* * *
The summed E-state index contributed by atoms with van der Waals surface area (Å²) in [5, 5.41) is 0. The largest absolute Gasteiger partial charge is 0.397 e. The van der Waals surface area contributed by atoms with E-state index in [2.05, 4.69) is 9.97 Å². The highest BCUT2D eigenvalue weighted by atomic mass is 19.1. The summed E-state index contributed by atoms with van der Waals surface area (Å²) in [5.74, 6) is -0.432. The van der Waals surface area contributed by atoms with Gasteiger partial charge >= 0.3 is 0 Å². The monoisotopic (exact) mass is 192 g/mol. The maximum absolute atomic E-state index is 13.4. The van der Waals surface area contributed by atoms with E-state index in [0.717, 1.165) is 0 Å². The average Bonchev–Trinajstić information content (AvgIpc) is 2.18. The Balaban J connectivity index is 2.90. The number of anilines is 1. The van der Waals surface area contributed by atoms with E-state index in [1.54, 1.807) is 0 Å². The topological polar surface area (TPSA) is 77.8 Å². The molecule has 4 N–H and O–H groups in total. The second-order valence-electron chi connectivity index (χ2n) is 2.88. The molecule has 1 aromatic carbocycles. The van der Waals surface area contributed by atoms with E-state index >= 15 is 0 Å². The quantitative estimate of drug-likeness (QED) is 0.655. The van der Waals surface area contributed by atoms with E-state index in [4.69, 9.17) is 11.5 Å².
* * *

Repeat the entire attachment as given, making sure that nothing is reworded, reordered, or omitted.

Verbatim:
The summed E-state index contributed by atoms with van der Waals surface area (Å²) in [5, 5.41) is 0. The largest absolute Gasteiger partial charge is 0.397 e. The van der Waals surface area contributed by atoms with E-state index in [2.05, 4.69) is 9.97 Å². The highest BCUT2D eigenvalue weighted by atomic mass is 19.1. The summed E-state index contributed by atoms with van der Waals surface area (Å²) in [5.74, 6) is -0.432. The van der Waals surface area contributed by atoms with Gasteiger partial charge >= 0.3 is 0 Å². The monoisotopic (exact) mass is 192 g/mol. The maximum absolute atomic E-state index is 13.4. The van der Waals surface area contributed by atoms with E-state index in [0.717, 1.165) is 0 Å². The average Bonchev–Trinajstić information content (AvgIpc) is 2.18. The Balaban J connectivity index is 2.90. The number of anilines is 1. The van der Waals surface area contributed by atoms with E-state index in [1.54, 1.807) is 0 Å². The topological polar surface area (TPSA) is 77.8 Å². The molecule has 4 N–H and O–H groups in total. The second-order valence-electron chi connectivity index (χ2n) is 2.88. The molecule has 1 aromatic carbocycles. The van der Waals surface area contributed by atoms with E-state index >= 15 is 0 Å². The quantitative estimate of drug-likeness (QED) is 0.655. The van der Waals surface area contributed by atoms with E-state index in [4.69, 9.17) is 11.5 Å².